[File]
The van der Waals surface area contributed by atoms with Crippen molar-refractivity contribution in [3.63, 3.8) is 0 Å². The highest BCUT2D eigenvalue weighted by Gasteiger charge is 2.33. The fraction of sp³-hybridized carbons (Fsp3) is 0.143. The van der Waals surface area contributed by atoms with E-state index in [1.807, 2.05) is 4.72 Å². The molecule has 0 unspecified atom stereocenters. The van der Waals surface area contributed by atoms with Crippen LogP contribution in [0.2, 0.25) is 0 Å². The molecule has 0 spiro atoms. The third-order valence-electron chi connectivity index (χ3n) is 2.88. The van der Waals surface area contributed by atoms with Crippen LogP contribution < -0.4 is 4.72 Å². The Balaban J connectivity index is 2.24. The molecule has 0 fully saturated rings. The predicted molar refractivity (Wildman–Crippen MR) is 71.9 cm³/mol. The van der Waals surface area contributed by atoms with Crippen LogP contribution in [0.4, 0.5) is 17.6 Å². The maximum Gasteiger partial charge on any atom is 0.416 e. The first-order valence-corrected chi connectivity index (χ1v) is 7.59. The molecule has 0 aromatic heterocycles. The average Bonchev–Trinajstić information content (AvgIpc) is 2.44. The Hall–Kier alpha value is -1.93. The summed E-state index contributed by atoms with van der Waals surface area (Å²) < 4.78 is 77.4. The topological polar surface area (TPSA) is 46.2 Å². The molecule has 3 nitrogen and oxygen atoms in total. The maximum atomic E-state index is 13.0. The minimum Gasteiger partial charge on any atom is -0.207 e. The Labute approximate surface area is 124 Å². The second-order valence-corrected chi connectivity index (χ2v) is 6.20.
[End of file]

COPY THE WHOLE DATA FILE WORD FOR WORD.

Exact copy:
The van der Waals surface area contributed by atoms with Crippen molar-refractivity contribution in [3.63, 3.8) is 0 Å². The highest BCUT2D eigenvalue weighted by Gasteiger charge is 2.33. The fraction of sp³-hybridized carbons (Fsp3) is 0.143. The van der Waals surface area contributed by atoms with E-state index in [1.807, 2.05) is 4.72 Å². The molecule has 0 unspecified atom stereocenters. The van der Waals surface area contributed by atoms with Crippen LogP contribution in [0.2, 0.25) is 0 Å². The molecule has 0 spiro atoms. The third-order valence-electron chi connectivity index (χ3n) is 2.88. The van der Waals surface area contributed by atoms with Crippen LogP contribution < -0.4 is 4.72 Å². The Balaban J connectivity index is 2.24. The molecule has 0 fully saturated rings. The predicted molar refractivity (Wildman–Crippen MR) is 71.9 cm³/mol. The van der Waals surface area contributed by atoms with Crippen LogP contribution in [0.4, 0.5) is 17.6 Å². The maximum Gasteiger partial charge on any atom is 0.416 e. The first-order valence-corrected chi connectivity index (χ1v) is 7.59. The molecule has 0 aromatic heterocycles. The average Bonchev–Trinajstić information content (AvgIpc) is 2.44. The Hall–Kier alpha value is -1.93. The summed E-state index contributed by atoms with van der Waals surface area (Å²) < 4.78 is 77.4. The topological polar surface area (TPSA) is 46.2 Å². The molecule has 3 nitrogen and oxygen atoms in total. The maximum atomic E-state index is 13.0. The minimum Gasteiger partial charge on any atom is -0.207 e. The Labute approximate surface area is 124 Å². The second-order valence-corrected chi connectivity index (χ2v) is 6.20.